int i = 0;

while( array[i] != -1)
printf(array[%d] contains %d\n", i, array[i++]);

return 0;

}

or just put the augment of 'i' somewhere inside the 'while' loop instead of in the
printf statement.

So I guess another question is ..... if I have an array that holds say 100 'ints' and I ask
the user to input as many 'int's' as he or she wants and then I want to print 'only' those
array contents to the screen and NOT the entire 100 array elements I use sizeof() or something
similiar?

thanks alot guys
 
Old 09-04-2002, 11:18 AM   #9
no2nt
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100 'ints' question:
using sizeof will return the length of the whole array. it will not
give you the length of the values the user inputted. You'll
want to terminate your array with a special value in order to
only print out the ints the user inputted.

side note:
once again :-) be careful about putting using the pre/post
increment operators or nested assignment stmts inside functions.
Code:
printf("%d %d\n", ++n, power(2, n));
produces different results on different machines.
Best to do
Code:
++n;
printf("%d %d\n", n, power(2, n));
Moral of the story: don't write code which depends on the order of evaluation.

Last edited by no2nt; 09-04-2002 at 11:21 AM.
 
Old 09-04-2002, 11:21 AM   #10
acid_kewpie
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well at that point you should get into the concepts of arrays and pointers. as arrays are of a fixed length (goign by the book at least) you should always really require them to be filled or whatever. if in your example the user can giev as many or as little values as they want then an array is a poor choice of data structure to use. You can resize array's pretty easily, but it's done by treating them as pointers, which is all they really are. BUT if that's what you're doing then you should just use it as a pointer from step 1...

e.g.
Code:
array = (int *) realloc (array, array_length * sizeof (int));
 
Old 09-04-2002, 11:23 AM   #11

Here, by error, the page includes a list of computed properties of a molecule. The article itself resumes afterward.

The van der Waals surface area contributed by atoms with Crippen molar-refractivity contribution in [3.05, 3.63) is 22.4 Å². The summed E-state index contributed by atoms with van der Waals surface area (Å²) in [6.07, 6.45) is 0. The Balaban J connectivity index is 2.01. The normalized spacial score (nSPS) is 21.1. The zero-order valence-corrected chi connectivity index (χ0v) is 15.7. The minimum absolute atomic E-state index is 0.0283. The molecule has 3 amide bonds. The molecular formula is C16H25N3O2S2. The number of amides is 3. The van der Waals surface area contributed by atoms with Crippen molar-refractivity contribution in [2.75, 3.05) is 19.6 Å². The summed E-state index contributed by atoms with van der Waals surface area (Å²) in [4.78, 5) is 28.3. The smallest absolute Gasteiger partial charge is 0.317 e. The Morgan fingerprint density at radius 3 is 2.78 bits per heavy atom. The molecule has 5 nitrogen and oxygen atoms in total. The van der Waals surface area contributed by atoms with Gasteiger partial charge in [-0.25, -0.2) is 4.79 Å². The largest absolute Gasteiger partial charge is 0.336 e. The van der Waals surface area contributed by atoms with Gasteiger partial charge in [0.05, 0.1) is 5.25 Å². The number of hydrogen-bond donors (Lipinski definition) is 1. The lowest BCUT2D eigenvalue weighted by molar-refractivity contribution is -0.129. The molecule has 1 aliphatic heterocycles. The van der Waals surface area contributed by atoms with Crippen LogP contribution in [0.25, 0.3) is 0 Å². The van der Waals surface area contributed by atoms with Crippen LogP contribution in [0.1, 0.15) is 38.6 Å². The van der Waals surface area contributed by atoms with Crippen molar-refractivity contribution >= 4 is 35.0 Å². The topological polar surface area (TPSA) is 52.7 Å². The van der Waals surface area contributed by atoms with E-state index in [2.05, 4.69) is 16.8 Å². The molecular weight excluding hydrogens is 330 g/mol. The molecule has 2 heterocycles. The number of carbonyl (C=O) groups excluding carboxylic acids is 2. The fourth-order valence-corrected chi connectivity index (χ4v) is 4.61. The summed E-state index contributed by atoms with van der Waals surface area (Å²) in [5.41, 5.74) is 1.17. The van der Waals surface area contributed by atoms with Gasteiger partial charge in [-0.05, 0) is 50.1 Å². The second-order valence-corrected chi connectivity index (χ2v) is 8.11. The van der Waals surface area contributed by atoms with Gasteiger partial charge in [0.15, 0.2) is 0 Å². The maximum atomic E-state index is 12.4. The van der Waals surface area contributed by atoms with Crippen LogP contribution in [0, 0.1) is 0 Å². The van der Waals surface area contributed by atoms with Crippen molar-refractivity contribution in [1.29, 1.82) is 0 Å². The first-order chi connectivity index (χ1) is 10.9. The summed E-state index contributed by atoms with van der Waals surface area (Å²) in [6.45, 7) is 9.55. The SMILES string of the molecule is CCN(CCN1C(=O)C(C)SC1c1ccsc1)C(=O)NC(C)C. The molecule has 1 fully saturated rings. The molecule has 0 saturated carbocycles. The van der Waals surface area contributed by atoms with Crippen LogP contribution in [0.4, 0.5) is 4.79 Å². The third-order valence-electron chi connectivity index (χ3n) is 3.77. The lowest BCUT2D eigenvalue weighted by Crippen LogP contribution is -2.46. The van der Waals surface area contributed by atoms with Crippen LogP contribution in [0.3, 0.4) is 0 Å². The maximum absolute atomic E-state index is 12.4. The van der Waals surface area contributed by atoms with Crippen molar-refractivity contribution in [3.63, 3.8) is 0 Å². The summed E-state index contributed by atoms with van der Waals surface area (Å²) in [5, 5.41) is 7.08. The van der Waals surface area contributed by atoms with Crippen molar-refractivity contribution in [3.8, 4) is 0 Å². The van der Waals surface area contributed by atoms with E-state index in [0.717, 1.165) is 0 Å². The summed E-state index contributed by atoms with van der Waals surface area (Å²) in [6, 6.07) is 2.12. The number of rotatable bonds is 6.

acid_kewpie
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oh and your idea of using a -1 at the end of an array is generally pretty poor, there are proper ways to do these things, cludgey solutions aren't needed
 
Old 09-04-2002, 11:36 AM   #12
purpleburple
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thanks alot guys .... you've been a tremendous help

As far as augmenting 'i' and WHEN it's done I did the following to find out >

#include <stdio.h>

int main(void)
{

int array[3] = { 5, 2, 3 };
int i = 0;


printf("array[%d] contains %d and i eqauls %d\n", i++, array[i], i);
printf("After leaving printf i eqauls %d\n", i);

return 0;
}

and the ouput was >

array[0] contains 5 and i eqauls 0
After leaving printf i eqauls 1


Now .... the ouput was not what I expected. I expected

array[0] contains 5 and i equals 1
After leaving printf i eqauls 1

The reason I expected the above was I thought that 'i' would be augmented and THEN the last 'i'
in the printf statement would equal 1 but it looks as though 'i' is not 'augmented' until 'after' it leaves
printf. Am I correct?

thanks and Im done for today ...
 
Old 09-04-2002, 11:44 AM   #13
acid_kewpie
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no because i++ is POST increment not pre,so one is added to it AFTER it's value has been given to the code. to get what you expected you would use ++i instead
 
Old 09-04-2002, 12:11 PM   #14
no2nt
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As far as using -1 as a terminator in an array of ints I don't see how that
is cludgey at all (unless -1 must also be used).
Look at "strings" in C. It's an array of characters terminated by '\0' and
there exist standard functions for dealing with "strings".
If I haven't completely lost it, if you use
Code:
array = (int *) realloc (array, array_length * sizeof (int));
in order to get the (alloc'ed) size of the array, you'll need to store
array_length * sizeof(int) somewhere.

Granted, having the length of an array (char or int) already calculated is
very nice and great for efficiency, C just doesn't do it that way.

One could do the following (ah, the Pascal way!):
Code:
struct
{
    int length;
    int *array;
};
This is not intended to be a flame!